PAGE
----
I went to this screening dreading the brutality I knew I was about to witness. Films about slavery and the Holocaust always have the same effect on me. They wipe me out emotionally, and no matter how many times I see movies that deal with these horrific events, it’s still hard to fathom that ‘man’ could commit these atrocities.
Unfortunately, watching ‘The Birth of a Nation,” written and directed by Nate Parker, who also starred in the film, I felt strangely detached. I was not emotionally moved. I don’t know if this was caused by the fact that Parker did too many things and lost his objectivity, but the film just lacked the power that I expected it to have.
Nat Turner was a slave who became a preacher. He told his flock that he spoke with “the Spirit” and his slave owner, Armie Hammer, used him to appease other unhappy slaves on neighboring plantations. In the beginning, his preaching was benign, but that soon changes when his wife Cherry Ann (Aia Naomi King) is beaten and raped by several slave catchers. But what finally pushes him over the edge, is when he sees another woman, Esther (Gabrielle Union) get raped with Nat’s owner’s blessing. That’s it for him…Nat’s days of being a peaceful warrior for God are over.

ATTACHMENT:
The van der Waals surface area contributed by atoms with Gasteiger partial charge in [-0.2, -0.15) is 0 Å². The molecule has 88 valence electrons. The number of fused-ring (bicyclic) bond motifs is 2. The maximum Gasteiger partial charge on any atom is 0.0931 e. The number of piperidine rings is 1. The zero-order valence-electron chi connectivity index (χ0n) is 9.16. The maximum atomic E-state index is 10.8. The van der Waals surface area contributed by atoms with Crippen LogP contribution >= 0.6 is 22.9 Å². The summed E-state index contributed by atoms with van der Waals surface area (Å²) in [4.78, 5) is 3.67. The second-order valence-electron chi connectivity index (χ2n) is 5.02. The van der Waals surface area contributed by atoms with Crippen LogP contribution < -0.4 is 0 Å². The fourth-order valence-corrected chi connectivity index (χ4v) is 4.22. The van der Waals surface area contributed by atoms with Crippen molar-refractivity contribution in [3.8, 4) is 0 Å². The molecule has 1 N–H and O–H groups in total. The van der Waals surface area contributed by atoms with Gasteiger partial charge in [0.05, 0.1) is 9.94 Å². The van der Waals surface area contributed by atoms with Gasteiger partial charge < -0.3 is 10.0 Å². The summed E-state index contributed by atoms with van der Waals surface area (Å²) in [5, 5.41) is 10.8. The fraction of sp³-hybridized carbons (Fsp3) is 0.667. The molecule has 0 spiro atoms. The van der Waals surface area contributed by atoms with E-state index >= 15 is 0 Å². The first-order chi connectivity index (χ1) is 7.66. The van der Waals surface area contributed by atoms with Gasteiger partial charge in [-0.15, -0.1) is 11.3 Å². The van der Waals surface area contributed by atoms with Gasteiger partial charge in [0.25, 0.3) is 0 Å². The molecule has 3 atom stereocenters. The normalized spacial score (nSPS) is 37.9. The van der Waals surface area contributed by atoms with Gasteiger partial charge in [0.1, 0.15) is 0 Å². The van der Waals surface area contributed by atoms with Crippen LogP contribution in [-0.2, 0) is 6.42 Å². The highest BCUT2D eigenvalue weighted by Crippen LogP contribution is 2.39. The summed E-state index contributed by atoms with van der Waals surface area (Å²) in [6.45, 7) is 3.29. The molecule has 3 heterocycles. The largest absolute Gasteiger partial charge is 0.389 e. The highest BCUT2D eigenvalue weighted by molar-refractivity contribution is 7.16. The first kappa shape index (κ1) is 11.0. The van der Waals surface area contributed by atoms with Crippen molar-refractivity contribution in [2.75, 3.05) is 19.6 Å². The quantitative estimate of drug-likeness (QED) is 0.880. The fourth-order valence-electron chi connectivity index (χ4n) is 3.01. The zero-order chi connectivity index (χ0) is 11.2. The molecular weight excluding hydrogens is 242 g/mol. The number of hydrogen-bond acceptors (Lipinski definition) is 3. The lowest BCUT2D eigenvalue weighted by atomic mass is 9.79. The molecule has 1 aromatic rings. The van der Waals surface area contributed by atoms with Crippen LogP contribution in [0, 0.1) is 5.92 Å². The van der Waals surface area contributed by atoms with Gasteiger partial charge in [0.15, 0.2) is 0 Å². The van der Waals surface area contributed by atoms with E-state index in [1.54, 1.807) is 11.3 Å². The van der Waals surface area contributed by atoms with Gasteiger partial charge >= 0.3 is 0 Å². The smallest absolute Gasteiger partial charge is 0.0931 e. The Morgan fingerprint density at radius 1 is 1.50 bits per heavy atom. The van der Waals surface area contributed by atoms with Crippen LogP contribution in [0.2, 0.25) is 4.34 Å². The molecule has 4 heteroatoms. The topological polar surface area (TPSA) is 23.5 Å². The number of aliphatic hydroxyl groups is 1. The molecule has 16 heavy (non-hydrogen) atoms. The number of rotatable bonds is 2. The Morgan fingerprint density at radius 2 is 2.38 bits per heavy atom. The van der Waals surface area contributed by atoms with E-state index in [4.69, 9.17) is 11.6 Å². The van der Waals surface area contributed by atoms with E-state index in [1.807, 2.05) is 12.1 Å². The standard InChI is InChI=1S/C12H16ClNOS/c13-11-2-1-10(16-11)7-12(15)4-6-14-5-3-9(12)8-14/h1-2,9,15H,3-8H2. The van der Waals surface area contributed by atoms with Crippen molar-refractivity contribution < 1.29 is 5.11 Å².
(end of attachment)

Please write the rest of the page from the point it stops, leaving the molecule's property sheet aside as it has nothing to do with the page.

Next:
The film is filled with white folks doing all of the horrible, vile deeds that you’d expect to find in a movie about slavery, including Jackie Earle Haley, a so-called policeman, whose sole job is protecting the slave owners from their slaves and preventing their escapes.
By the time Turner decides to rebel, it’s almost anti-climatic. It seems like an afterthought. Yes, all of these monstrous things happened, but Parker seems to be hitting you over the head with it. I kept flashing back to the Oscar-winning “12 Years a Slave,” which was one of the most powerful, moving films on this subject that I’ve seen in a long time. Unfortunately, “Birth of a Nation,” although an important movie historically, simply did not compare on an emotional level.
I gave “Birth of a Nation” 3 bagels out of five.